Photo Credit: Big Drum Nation
By Winthrop R. Holder
Few of our contemporary artistes and thinkers capture, reflect and challenge the sensibilities of our time like Black Stalin. While his calypsos have penetrated our spheres of existence, his spoken words, which are equally inventive and biting, have not been as celebrated. In paying tribute to this Caribbean icon on his 74th birthday, we offer a snapshot of his unfiltered and uncensored thoughts.
“My soul frets in the shadow of [the colonizer’s] language.” James Joyce
In Black Stalin: Kaisonian, Louis Regis sketches a portrait of the young Leroy Calliste immersed in listening/conversation with a coterie of African-conscious, indigenous scholars/elders, who were Garveyites and Butlerites. So, from early the young man, who later emerged as the Black Man, would also fret about the ravages of Empire. Bothered by our “acquired speech” he posits:
“Ah mean we get licks to learn English. So, we speech is resistance language. How we talking and what the brother in Guadeloupe or Martinique talking, when you look at it is the same thing: Two Africans don’t want to talk the colonizers’ language so he end up talking patois and we end up talking something that’s sounding like English…. ‘Ah, eh-eh, Whey yuh say dey?’ That language is the key to kaiso. We have to hope that the world could see our experiences through our language. The moment it cyar happen that way, we in problems, because we wouldn’t be ourselves…. The whole world had to learn what IRE means…. Kaiso is the anthem that things run on. That’s we riddim, we everything!”
Indeed, Stalin’s spoken words anticipated fellow Caribbean poet and cultural theorist Kamau Braithwaite’s “nation language”.
Upending the educational thought police, Stalin asserts: “I see my role in kaiso as educator more than the entertainer… I maintain that Kaiso must always be used to say something meaningful… and [challenge] the powerfluff antics of the downpressors and vampires.”
About one of his ageless classics, the Black Man explains: “In my composition, I always get a vehicle to carry the subject….When we look at Bun Dem, the subject is people who have committed crimes against Africa and Africans at home and abroad…. In the song all are stripped of their titles, so I didn’t say Queen Victoria or Queen Mary… she became that woman mary. This was done to express outrage against all perpetrators of injustice against Africans… The history books paint a different picture… my role as educator is to correct distortions.”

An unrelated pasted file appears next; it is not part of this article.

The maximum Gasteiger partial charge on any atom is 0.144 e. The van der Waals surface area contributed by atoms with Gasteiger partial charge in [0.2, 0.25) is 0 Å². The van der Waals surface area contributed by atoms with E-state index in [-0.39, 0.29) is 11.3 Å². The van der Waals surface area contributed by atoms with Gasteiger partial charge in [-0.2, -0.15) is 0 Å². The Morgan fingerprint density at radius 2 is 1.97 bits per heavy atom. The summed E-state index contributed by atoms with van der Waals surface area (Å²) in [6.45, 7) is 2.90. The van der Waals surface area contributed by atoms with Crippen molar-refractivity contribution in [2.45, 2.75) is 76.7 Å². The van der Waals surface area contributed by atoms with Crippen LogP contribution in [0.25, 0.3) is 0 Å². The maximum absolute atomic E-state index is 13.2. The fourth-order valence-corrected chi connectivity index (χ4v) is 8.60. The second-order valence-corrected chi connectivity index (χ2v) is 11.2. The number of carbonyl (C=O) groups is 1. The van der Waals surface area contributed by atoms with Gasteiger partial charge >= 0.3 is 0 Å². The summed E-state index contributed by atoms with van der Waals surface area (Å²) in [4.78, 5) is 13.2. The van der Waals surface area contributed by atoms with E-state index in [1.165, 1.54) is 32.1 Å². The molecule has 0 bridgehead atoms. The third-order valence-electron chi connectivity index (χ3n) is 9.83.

And, in speaking about the timeless character of his work, the Black Man explains: “I look for a topic that’s …for both now and down the road. [W]hatever I write, the man out there is always part of it… This is why in my writing the ‘we’ and ‘them’ in my language is important. When I am singing the audience feels is them singing it, because I’m able in my writing to get my brothers and sisters involved in the topic…. Unlike many artists who sing to the audience, I sing with the audience…. Like ‘Black Man Feeling to Party’ wasn’t Stalin singing to anybody in the audience. The entire audience was involved…. After that song, people meet me and tell me that is years they never went out with they wife, but since that song they went out.”
No doubt, Black Stalin is one of our most inventive thinkers and one who re-interprets and contests our past and the cant of our ‘irresponsible elite’ in order for us to refashioning our futures. Little wonder, then, that in honoring him in 2008, The Emancipation Committee (T&T) saluted him thus: “[T]o define oneself as ‘The Black Man’ is a statement of ontological significance, a declaration not of art, or politics, but of being.”
Today, as The Black Man recuperates in his San Fernando home, we hear echoes of his, “We can make it….” as he’s surrounded by an institution which he cherishes and has celebrated in song–Family. NUFF Respect Black Man!
Winthrop R. Holder, a New York City educator, has written extensively on Caribbean cultural pedagogy and on the philosophy of Black Stalin. He is the author of Classroom Calypso: Giving Voice to the Voiceless (Peter Lang International Academic Publishers, 2007).